An evaluation of the process of informed consent: views from research participants and staff

An evaluation of the process of informed consent: views from research participants and staff
Lydia O’ Sullivan, Laura Feeney, Rachel K. Crowley, Prasanth Sukumar, Eilish McAuliffe, Peter Doran
Trials, 18 August 2021; 22(544)
Open Access
The process of informed consent for enrolment to a clinical research study can be complex for both participants and research staff. Challenges include respecting the potential participant’s autonomy and information needs while simultaneously providing adequate information to enable an informed decision. Qualitative research with small sample sizes has added to our understanding of these challenges. However, there is value in garnering the perspectives of research participants and staff across larger samples to explore the impact of contextual factors (time spent, the timing of the discussion and the setting), on the informed consent process.
Research staff and research participants from Ireland and the UK were invited to complete an anonymous survey by post or online (research participants) and online (research staff). The surveys aimed to quantify the perceptions of research participants and staff regarding some contextual factors about the process of informed consent. The survey, which contained 14 and 16 multiple choice questions for research participants and staff respectively, was analysed using descriptive statistics. Both surveys included one optional, open-ended question, which were analysed thematically.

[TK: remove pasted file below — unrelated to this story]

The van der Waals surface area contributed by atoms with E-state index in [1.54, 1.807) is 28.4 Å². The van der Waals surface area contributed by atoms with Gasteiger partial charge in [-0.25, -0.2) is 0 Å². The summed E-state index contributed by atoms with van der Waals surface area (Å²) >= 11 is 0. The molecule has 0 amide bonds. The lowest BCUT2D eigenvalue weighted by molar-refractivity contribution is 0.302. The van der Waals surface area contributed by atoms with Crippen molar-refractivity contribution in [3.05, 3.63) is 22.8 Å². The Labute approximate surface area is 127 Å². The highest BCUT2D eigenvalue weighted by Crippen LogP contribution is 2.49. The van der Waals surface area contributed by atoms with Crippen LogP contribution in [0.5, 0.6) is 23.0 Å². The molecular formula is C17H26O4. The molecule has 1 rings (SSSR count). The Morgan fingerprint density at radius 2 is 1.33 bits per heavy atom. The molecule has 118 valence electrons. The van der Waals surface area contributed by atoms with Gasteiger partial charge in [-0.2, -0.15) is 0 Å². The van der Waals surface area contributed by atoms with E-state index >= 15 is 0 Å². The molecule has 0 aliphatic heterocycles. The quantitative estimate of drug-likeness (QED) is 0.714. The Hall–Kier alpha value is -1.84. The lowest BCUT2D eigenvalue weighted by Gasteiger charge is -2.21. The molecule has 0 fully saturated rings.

Research participants (169) and research staff (115) completed the survey. Research participants were predominantly positive about the informed consent process but highlighted the importance of having sufficient time and the value of providing follow-up once the study concludes, e.g. providing results to participants. Most staff (74.4%) staff reported that they felt very confident or confident facilitating informed consent discussions, but 63% felt information leaflets were too long and/or complicated, 56% were concerned about whether participants had understood complex information and 40% felt that time constraints were a barrier. A dominant theme from the open-ended responses to the staff survey was the importance of adequate time and resources.
Research participants in this study were overwhelmingly positive about their experience of the informed consent process. However, research staff expressed concern about how much participants have understood and studies of patient comprehension of research study information would seem to confirm these fears. This study highlights the importance of allocating adequate time to informed consent discussions, and research staff could consider using Teach Back techniques.

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